At a time when compliance rules and anti-bribery clauses are becoming a natural part of business, it can be questioned whether the culture of doing business in China is something that can offer a model for collaboration elsewhere. But learning does not mean copying. We learned to reflect in Lancaster. In Montréal, we were prepared to analyze a system; in Bangalore, to transfer observation and learning into our own working environment. All these modules proved crucial to identify and understand the elements of China’s system of collaboration which could support us in being more successful in our own managerial contexts and professional relationship.

Reflections in Rio

After four fantastic, but also exhausting, modules, we were all looking forward to travelling to Rio de Janeiro for our last module. At Copacabana, a dream became true and yes, we also found time to learn, even under these ‘difficult’ conditions. Action was the key topic of this module and we met people in Rio putting positive action at the center of their lives by helping those living in the favelas to improve their lives – talking with them, enjoying arts performances and visiting their training center left a really deep impression. Value creation is one element of authentic leadership, as mentioned before, and value is created by doing something that is good for the other, not for the self. This is an essential part of our responsibility if we want to be respected as businesspeople or entrepreneurs.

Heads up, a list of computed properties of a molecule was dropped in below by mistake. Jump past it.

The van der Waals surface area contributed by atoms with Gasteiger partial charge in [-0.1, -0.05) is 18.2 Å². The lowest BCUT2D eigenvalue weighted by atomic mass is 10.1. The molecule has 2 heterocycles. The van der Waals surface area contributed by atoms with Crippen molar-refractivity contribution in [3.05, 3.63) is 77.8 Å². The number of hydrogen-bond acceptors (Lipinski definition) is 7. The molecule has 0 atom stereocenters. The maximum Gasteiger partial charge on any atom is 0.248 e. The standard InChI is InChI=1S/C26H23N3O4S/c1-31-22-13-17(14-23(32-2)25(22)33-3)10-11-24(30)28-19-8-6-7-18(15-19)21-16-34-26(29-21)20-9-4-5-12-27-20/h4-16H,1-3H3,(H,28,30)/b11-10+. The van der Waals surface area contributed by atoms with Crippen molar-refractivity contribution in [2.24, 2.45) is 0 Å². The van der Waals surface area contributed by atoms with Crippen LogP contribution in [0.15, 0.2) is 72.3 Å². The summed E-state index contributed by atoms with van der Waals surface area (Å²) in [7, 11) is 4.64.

I gained uncounted new impressions from impressive people and different cultures during the course of the program. There was so much to learn and observe, and all of the ways to implement new and authentic leadership skills really inspired me – especially the practical part of it, visiting companies and talking to people not in the classroom but in their own environment. Four years on from finishing the program and it is still part of my daily memories. If I could, I would do it again!

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Martin Schamberg is a graduate of the International Masters in Practicing Management (IMPM) program.